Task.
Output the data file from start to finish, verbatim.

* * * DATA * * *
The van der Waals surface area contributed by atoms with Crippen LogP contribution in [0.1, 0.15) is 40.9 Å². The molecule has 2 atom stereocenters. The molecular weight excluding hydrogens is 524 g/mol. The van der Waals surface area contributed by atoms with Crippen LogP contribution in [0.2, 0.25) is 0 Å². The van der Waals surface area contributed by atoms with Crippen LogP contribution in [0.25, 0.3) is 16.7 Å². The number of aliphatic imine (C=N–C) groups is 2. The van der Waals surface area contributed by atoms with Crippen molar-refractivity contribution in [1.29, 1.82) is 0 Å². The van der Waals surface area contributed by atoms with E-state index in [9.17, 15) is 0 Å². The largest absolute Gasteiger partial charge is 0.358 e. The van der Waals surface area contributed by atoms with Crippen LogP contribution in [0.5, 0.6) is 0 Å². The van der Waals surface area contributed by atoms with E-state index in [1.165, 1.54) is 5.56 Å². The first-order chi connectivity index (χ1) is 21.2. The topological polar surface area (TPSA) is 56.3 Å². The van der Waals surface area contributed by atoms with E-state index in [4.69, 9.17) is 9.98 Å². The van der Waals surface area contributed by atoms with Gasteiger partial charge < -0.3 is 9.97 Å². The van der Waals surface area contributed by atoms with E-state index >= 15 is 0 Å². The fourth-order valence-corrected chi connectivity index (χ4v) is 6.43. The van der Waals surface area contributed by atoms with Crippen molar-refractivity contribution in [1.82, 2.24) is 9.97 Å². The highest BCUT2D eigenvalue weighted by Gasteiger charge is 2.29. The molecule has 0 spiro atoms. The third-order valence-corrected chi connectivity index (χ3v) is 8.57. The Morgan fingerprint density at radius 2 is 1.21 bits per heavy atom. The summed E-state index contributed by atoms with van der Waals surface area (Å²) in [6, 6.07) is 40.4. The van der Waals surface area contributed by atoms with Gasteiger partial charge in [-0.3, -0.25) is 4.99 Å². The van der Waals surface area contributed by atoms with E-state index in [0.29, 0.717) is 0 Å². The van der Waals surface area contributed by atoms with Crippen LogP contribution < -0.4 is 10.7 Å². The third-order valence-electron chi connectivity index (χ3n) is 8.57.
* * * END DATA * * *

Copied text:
The van der Waals surface area contributed by atoms with Crippen LogP contribution in [0.1, 0.15) is 40.9 Å². The molecule has 2 atom stereocenters. The molecular weight excluding hydrogens is 524 g/mol. The van der Waals surface area contributed by atoms with Crippen LogP contribution in [0.2, 0.25) is 0 Å². The van der Waals surface area contributed by atoms with Crippen LogP contribution in [0.25, 0.3) is 16.7 Å². The number of aliphatic imine (C=N–C) groups is 2. The van der Waals surface area contributed by atoms with Crippen molar-refractivity contribution in [1.29, 1.82) is 0 Å². The van der Waals surface area contributed by atoms with E-state index in [9.17, 15) is 0 Å². The largest absolute Gasteiger partial charge is 0.358 e. The van der Waals surface area contributed by atoms with Crippen LogP contribution in [0.5, 0.6) is 0 Å². The van der Waals surface area contributed by atoms with E-state index in [1.165, 1.54) is 5.56 Å². The first-order chi connectivity index (χ1) is 21.2. The topological polar surface area (TPSA) is 56.3 Å². The van der Waals surface area contributed by atoms with E-state index in [4.69, 9.17) is 9.98 Å². The van der Waals surface area contributed by atoms with Gasteiger partial charge < -0.3 is 9.97 Å². The van der Waals surface area contributed by atoms with E-state index >= 15 is 0 Å². The fourth-order valence-corrected chi connectivity index (χ4v) is 6.43. The van der Waals surface area contributed by atoms with Crippen molar-refractivity contribution in [1.82, 2.24) is 9.97 Å². The highest BCUT2D eigenvalue weighted by Gasteiger charge is 2.29. The molecule has 0 spiro atoms. The third-order valence-corrected chi connectivity index (χ3v) is 8.57. The Morgan fingerprint density at radius 2 is 1.21 bits per heavy atom. The summed E-state index contributed by atoms with van der Waals surface area (Å²) in [6, 6.07) is 40.4. The van der Waals surface area contributed by atoms with Gasteiger partial charge in [-0.3, -0.25) is 4.99 Å². The van der Waals surface area contributed by atoms with E-state index in [0.29, 0.717) is 0 Å². The van der Waals surface area contributed by atoms with Crippen LogP contribution < -0.4 is 10.7 Å². The third-order valence-electron chi connectivity index (χ3n) is 8.57.